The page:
Adopted by the Commission through a Communication of 28 April 2015. It defines the main actions envisaged by the Commission to ensure an effective EU response to security threats over 2015-2020.
Ill-treatment which is premeditated and applied for hours at a stretch and causing either actual bodily injury or intense physical and mental suffering.
1. Prohibition on torture or inhuman or degrading treatment or punishment is recognised as a right of paramount significance under international human rights law and set out in all major international instruments dealing with civil and political rights, such as in Art. 3 of the European Convention on Human Rights (ECHR). The prohibition, contained in Art. 3 of the ECHR is the only Convention prohibition that is not subject to any limitations or derogations.
2. While the UN Convention against Torture and Other Cruel, inhuman or Degrading Treatment or Punishment (UNCAT) provides a definition of torture, there is no universally accepted definition of inhuman and degrading treatment or punishment. The case law of the European Court of Human Rights (ECtHR) provides at least a source of guidance even though the decision practice of the Court has changed over the time. On the basis of the degree of severity of ill-treatment the Court distinguished and defined three concepts prohibited by Art.3: (i) torture, (ii) inhuman treatment or punishment and (iii) degrading treatment or punishment. Further, the Court emphasized in the Selmouni vs. France judgement of 28 July 1999 that the hierarchy distinguishing the three categories of ill-treatment is fluid in nature and has to be assessed in harmony with societal pogress.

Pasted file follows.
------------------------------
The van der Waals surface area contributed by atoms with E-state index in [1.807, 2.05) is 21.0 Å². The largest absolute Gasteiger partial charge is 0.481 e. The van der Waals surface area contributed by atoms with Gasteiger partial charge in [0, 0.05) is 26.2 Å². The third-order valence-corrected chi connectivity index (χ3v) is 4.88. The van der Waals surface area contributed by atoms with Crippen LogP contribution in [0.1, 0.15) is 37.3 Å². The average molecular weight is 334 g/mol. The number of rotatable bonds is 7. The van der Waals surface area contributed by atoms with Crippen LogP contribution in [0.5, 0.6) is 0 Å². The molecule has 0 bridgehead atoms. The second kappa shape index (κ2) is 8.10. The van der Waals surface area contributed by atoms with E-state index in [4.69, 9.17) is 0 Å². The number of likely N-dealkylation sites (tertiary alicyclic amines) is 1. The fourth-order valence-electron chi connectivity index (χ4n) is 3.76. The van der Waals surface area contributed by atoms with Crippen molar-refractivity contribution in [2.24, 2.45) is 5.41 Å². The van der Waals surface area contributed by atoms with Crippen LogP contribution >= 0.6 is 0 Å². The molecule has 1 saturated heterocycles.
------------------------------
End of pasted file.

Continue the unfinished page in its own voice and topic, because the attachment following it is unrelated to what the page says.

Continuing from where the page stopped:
3. The concept of inhuman treatment and punishment is the least developped of the three concepts (degrading treatment, inhuman treatment, torture) for different forms of ill-treatment.
4. It is often difficult to identify the exact boundaries between the different forms of ill-treatment as this requires an assessment about degrees of suffering that may depend on the particular circumstances of the case and the caracteristics of the particular victim. According to the case law of the ECtHR various components can determine whether a particular treatment constitutes torture or inhuman or degrading treatment or punishment: the gravity of the treatment, the intentional infliction of the treatment, the severity of the pain, the arbitrariness of the violence, the prohibited purpose, the duration of the treatment and the level of cruelty of the act. The Court did not classify these examples as exhaustive, the prohibited purpose criterion of the torture definition of the UN Convention against Torture and Other Cruel, inhuman or Degrading Treatment or Punishment (UNCAT) is not the only decisive factor.